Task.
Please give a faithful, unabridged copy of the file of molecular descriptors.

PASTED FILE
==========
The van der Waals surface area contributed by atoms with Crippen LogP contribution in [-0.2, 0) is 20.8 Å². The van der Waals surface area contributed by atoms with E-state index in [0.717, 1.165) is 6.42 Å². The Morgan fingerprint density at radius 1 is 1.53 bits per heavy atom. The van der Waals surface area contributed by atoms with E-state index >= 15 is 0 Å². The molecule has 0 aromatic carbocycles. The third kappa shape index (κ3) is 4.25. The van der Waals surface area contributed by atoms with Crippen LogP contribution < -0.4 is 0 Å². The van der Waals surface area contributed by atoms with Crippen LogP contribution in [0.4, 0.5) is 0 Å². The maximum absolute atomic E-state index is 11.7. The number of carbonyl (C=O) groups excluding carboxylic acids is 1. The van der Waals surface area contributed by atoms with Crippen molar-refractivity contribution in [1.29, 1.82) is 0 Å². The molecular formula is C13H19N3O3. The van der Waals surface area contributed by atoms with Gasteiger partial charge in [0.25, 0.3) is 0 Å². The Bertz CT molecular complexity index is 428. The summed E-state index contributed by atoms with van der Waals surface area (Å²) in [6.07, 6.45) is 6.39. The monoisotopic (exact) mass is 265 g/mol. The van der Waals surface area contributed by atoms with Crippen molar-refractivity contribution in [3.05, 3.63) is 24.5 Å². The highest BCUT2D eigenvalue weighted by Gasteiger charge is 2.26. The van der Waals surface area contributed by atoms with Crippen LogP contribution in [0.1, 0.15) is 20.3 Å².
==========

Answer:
The van der Waals surface area contributed by atoms with Crippen LogP contribution in [-0.2, 0) is 20.8 Å². The van der Waals surface area contributed by atoms with E-state index in [0.717, 1.165) is 6.42 Å². The Morgan fingerprint density at radius 1 is 1.53 bits per heavy atom. The van der Waals surface area contributed by atoms with E-state index >= 15 is 0 Å². The molecule has 0 aromatic carbocycles. The third kappa shape index (κ3) is 4.25. The van der Waals surface area contributed by atoms with Crippen LogP contribution < -0.4 is 0 Å². The van der Waals surface area contributed by atoms with Crippen LogP contribution in [0.4, 0.5) is 0 Å². The maximum absolute atomic E-state index is 11.7. The number of carbonyl (C=O) groups excluding carboxylic acids is 1. The van der Waals surface area contributed by atoms with Crippen molar-refractivity contribution in [1.29, 1.82) is 0 Å². The molecular formula is C13H19N3O3. The van der Waals surface area contributed by atoms with Gasteiger partial charge in [0.25, 0.3) is 0 Å². The Bertz CT molecular complexity index is 428. The summed E-state index contributed by atoms with van der Waals surface area (Å²) in [6.07, 6.45) is 6.39. The monoisotopic (exact) mass is 265 g/mol. The van der Waals surface area contributed by atoms with Crippen molar-refractivity contribution in [3.05, 3.63) is 24.5 Å². The highest BCUT2D eigenvalue weighted by Gasteiger charge is 2.26. The van der Waals surface area contributed by atoms with Crippen LogP contribution in [0.1, 0.15) is 20.3 Å².